Duck Confit, Rye Bread Salad, and Apricot Marmalade with Terra Incognita
The collaboration beer is meant to showcase the terroir of the two breweries, located on opposite ends of the California Trail (a wagon trail from the 19th century). Per Dresler's description, the beer is meant to have decidedly earth notes, with flavors of tobacco, oak, and wine (it's aged for three months in Cabernet barrels). The resulting flavor is big and deep, balanced by the beer's lively carbonation.
The rich beer was served with a starter of duck confit, baby kale, hen-of-the-woods mushrooms, and apricot marmalade. The savory heft of the duck took on the big beer handily. I was struck by the earthy, bitter flavors brought out by the vegetal kale as well, providing balance to the richness of the pairing.
Pheasant, Mushrooms, and Blackberry Relish with the original Terra Incognita
This off-menu bite was served with a surprise pour of last year's batch of Terra Incognita, created exclusively for patrons of SAVOR 2012. The side-by-side pairing of the two versions of the beer highlighted the spiciness and delicate champagne-like carbonation of the aged sample.
The salty-sweet richness of the pheasant, mushrooms, and fruit tamed the beer's weight, and highlighted its acidity. That golden-brown topping is a salty-crisp piece of fried pheasant skin, and had our table wishing for bowls of the same to be brought out as between-course snacks.
Steven Pauwels tasting Tank 7.
Tagliolini Pasta, Charred Octopus, Broccoli di Cicco, and Ham with Sierra Nevada's Ovila Saison
Sierra's just-released saison is "more traditional, and less hoppy" than Boulevard's Tank 7, says Dresler. The beer included whole macerated mandarin oranges, sourced from a monastery North of Chico, and Mandarina hops.
"We were looking for a way to augment the mandarin without making it fruit-juicy," Dresler said.
The rich, buttery fresh pasta and meaty octopus certainly stood up to the richness of the beer, further aided by delicate shreds of salty 18-month-aged ham. But, we wished for some more citrus flavor in the dish to match up with the beer. Most surprising was the effect of the slightly bitter broccoli; it noticeably heightened the beer's peppery notes.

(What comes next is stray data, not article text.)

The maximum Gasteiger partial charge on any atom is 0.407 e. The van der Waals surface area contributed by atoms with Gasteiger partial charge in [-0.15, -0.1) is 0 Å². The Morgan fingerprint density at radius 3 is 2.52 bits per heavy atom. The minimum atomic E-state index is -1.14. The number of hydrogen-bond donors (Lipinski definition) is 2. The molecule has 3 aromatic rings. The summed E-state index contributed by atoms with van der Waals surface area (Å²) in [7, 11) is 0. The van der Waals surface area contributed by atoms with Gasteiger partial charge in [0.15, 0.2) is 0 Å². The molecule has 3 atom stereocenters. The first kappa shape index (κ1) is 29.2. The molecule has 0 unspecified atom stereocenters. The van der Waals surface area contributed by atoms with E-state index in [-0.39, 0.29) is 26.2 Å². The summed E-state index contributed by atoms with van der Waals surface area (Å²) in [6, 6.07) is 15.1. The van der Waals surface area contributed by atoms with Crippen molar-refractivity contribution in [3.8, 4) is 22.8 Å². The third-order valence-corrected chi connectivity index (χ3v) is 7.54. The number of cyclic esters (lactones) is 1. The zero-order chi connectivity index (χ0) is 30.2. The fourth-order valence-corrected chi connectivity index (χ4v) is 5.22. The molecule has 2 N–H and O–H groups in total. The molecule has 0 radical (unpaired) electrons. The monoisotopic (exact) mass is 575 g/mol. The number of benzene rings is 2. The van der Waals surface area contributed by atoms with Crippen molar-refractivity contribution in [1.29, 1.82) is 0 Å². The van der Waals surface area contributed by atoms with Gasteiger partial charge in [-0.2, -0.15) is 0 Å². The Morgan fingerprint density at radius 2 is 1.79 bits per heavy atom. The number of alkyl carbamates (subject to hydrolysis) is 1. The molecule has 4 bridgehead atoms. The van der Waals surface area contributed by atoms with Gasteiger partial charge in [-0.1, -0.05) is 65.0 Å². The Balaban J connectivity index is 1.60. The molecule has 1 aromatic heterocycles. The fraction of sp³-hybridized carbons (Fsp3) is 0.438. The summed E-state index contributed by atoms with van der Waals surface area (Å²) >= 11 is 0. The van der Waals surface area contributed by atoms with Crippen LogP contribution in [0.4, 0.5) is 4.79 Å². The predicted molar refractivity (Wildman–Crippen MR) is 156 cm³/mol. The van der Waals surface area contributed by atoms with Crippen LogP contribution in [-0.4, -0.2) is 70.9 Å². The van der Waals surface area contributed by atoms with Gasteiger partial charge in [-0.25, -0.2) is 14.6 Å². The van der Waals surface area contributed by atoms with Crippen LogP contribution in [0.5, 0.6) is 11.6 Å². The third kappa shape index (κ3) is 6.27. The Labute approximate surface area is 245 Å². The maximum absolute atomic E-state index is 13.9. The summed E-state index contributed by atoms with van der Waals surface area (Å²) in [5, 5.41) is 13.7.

Chef Dulye plating the next dish.
Fried Sweetbreads, Cauliflower, Bing Cherries, Red Verjus with Boulevard's Love Child #3
"It took us eight years to get the blend for this sour right," Pauwels said of this tart, acidic beer. "We bottled it without naming it, and one of the guys on the line started drawing hearts and flowers on the shrink wrap! He said, 'Can't you see? This is such a labor of love!' So, we called it Love Child #1. Now, every year we just change the number!"
Pauwels noted that with each iteration of Love Child, the beer changes slightly, due to being aged in wine barrels. "#1 was more cherry, #2 was more acidic. This has both cherry and acidity."
The beer, intensely tart and bright, was mirrored in the sour-sweet roasted Bing cherries served alongside four hearty nuggets of breaded and fried sweetbreads. The rich fried offal was nicely cut by the beer's acidity. Perhaps most surprising is the effect of the cauliflower puree, which enhances the touch of oaky, almost nutty flavor in the beer.